Last night I attended one of the Humble Grape’s monthly wine tastings. I came across this independent merchant and tasting event group only recently and, run by laid-back pair James and Cameron, they are well worth a visit if you fancy discovering something a little different from the wine you usually pick up with your weekly shop!

This month’s theme was German wine and against a backdrop of stunning London views from Broken Wharf House, a small group of us were treated to some delicious wines, a relaxed atmosphere, and various tasty morsels.

I was impressed by all six of the wines on show, two of which – Dr. Loosen Red Slate Riesling 2009 and Fürst Tradition Spätburgunder 2010 – I had tried before, but the others were from a wine producer called Von Winning from the Pfalz region of Germany. These wines are new to the UK market and below I’ve provided brief tastings notes should you wish to give them a try…

Humble Grape

Von Winning Weissburgunder 2011, £15
This aromatic Pinot Blanc is rounded and nutty with flavours of ripe pear – a perfect match to creamy pasta and chicken dishes.

Von Winning Riesling 2011 – £11.67
A juicy entry level Riesling with notes of apricot and lemon juice. Try with lightly spiced Thai food or a plate of jamón.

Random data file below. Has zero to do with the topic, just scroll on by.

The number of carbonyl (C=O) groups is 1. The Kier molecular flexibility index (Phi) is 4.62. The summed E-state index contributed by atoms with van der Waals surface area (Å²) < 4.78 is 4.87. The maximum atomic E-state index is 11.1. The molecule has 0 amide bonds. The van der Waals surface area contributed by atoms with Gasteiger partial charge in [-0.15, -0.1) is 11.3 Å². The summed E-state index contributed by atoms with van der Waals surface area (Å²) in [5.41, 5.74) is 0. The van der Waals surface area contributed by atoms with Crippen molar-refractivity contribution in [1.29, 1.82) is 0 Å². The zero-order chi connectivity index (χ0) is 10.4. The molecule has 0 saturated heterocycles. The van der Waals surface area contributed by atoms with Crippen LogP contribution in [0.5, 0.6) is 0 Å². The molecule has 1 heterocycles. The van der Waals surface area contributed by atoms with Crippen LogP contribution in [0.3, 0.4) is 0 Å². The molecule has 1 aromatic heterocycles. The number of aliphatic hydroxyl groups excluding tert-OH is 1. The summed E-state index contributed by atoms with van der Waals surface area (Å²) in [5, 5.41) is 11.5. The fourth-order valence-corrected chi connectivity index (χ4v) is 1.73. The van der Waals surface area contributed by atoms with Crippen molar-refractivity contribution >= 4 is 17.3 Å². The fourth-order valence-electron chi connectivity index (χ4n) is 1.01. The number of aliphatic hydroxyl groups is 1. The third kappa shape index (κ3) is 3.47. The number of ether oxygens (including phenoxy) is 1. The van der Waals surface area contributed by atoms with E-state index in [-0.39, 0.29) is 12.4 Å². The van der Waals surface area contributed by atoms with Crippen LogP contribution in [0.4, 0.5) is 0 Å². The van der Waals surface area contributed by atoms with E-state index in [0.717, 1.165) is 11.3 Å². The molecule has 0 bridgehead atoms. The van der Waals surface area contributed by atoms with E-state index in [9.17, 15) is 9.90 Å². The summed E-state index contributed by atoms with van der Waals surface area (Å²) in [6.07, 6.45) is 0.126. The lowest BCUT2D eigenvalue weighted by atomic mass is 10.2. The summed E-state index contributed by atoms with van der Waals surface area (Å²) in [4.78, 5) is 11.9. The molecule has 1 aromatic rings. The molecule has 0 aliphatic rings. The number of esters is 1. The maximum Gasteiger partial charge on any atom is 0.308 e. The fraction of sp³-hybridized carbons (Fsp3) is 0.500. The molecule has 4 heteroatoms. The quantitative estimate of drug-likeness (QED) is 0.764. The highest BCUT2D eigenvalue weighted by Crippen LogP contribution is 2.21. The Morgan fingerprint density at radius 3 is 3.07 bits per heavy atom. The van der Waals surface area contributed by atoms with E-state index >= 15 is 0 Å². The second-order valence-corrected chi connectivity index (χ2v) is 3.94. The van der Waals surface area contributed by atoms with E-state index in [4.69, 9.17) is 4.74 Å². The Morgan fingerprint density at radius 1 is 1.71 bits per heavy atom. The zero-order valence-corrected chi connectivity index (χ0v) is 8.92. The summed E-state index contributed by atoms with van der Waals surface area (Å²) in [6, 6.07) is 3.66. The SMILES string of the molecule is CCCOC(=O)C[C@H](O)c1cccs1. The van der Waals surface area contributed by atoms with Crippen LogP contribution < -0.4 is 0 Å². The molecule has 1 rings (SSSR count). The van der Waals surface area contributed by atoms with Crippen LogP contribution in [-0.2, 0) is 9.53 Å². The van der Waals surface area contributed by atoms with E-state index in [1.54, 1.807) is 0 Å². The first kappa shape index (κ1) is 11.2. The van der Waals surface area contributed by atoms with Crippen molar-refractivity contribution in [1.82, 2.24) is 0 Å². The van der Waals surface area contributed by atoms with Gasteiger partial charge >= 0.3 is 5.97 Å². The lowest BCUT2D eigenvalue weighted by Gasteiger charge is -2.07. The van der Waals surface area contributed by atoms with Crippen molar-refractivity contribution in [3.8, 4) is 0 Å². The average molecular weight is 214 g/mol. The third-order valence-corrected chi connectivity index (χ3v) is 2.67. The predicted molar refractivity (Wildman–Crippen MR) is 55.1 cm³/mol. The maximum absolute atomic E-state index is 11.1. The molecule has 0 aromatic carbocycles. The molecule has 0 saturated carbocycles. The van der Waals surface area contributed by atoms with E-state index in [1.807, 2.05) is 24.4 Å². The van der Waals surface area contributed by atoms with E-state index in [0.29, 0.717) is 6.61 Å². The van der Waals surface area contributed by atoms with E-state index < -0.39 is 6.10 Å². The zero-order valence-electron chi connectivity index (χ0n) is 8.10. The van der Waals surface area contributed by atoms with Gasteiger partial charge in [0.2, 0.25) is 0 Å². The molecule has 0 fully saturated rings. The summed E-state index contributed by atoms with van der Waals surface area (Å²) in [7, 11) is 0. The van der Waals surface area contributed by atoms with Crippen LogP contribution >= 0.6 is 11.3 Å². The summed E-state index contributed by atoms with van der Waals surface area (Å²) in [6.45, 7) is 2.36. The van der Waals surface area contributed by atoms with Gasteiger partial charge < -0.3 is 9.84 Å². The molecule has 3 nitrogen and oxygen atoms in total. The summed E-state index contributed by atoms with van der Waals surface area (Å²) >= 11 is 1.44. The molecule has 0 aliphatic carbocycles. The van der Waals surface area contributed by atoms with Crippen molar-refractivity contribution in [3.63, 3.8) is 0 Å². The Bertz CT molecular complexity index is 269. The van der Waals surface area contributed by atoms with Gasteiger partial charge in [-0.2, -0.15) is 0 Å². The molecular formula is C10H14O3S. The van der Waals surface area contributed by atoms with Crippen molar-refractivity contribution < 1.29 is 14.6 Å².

Von Winning Forster Ungeheuer Riesling 2011 – £20
Riper than the previous Riesling with a spicy edge this wine can stand up to more powerful flavours in food. Think jerk chicken and luscious Caribbean flavours.

Von Winning Pinot Noir 2010 – £33.33
My favourite from the evening, this German Pinot Noir is a brilliant example of its type. With a complex nose and rich red fruit flavours on the palate this red is vibrant and fruity now (try alongside a juicy lamb burger) but will develop well in the cellar for 10 or 20 years to come.


*Don’t forget to check out my new ‘find me a drink’ page for wine recommendations for all occasions*

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Drink Me! How to choose, taste and enjoy wine by Matt Walls

If you’re looking to learn about wine; whether it’s to impress the in-laws, or simply to ensure you make the right choice when deciding what to drink with dinner, Matt Walls’ book is ideal.

Split into two parts, the first section looks at the basics of buying, tasting and drinking wine. Matt talks you through how wine is made and aged, how to taste wine, some common wine descriptors (along with some useful, if a bit risky, blagging advice – Now say one of the following: If it’s from the New World: ‘Clearly New World; lovely, vibrant fruit’. If it’s a red: ‘Interesting tannins’. ‘If it’s a white: ‘Good minerality’…), which faults to look out for when tasting wine, how to match wine styles to different foods, how to navigate a restaurant wine list, and my personal favourite – how to open a wine bottle in an emergency (having used the ‘poke-it-in’ method on a bottle of Rioja not too long ago). In this section, Matt also offers some advice on what to look out for when buying wine. With various tips and recommendations on ‘safe bets’ to pick up at the local shop or supermarket (as well as the benefits of buying from an independent wine merchant), this chapter caters for all eventualities, such as friends coming round for lunch when the wine rack is somewhat depleted (this also happened to me not too long ago).